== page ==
Indian master architect Doshi warns that the urban vision behind the smart city proposals will destroy the informality and diversity that is the cornerstone of the country’s rural and urban society. In his view people do not have to live in multi-story towers in the age of the internet, and he rejects the necessity of expanding cities as long as adequate choices and opportunities can be generated in rural areas. I think the land pressure is actually an illusion. Why should you be close-by all the time to a million people? he asks.
Artist impression of smart Bhopal
Urban designer Rajeev Kathpalia suggests that India needs to build smart cities which respond specifically to its culture and rural networks. We have to rethink the concept of cities as centralized entities. In stead he advocates the conception of independent and self-supporting settlements at different scales, each one complete by itself or moving towards completion.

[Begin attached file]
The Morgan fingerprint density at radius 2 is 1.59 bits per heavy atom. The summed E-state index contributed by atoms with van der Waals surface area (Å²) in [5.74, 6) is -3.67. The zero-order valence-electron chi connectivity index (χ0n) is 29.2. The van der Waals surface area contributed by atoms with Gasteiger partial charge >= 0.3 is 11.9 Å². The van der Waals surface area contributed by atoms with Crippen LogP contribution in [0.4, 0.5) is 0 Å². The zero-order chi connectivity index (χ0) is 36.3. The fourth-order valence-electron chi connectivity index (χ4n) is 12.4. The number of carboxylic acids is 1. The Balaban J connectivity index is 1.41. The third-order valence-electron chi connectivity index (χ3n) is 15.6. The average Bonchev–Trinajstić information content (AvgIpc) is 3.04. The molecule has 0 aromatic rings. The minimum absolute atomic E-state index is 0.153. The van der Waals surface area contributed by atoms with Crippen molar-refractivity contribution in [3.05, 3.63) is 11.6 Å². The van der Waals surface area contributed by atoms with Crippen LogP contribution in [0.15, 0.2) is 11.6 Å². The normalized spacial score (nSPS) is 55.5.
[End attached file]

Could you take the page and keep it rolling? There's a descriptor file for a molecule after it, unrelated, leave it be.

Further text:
Mumbai-based urbanist Rahul Mehrotra agrees: The problem with the notion of ‘smart cities’ is that it sets up the environment to be fashioned in a single image, it’s not about cultural specificity.
Whatever problems the Mission will solve, these are not the dismal services nor the on-going growth of the population. We have to deal with the basics first, Shivani Chaudhry said. The basics are housing, employment and infrastructure and not technology as such. The Mission will not provide big public investment in expanding urban infrastructure except for enclaves where businesses and prosperous citizens are welcomed. She accentuates that Instead of trying to mitigate the effects of urbanization, the government should aim to address its causes -the agrarian crisis, rural distress, failed land reform, and forced migration.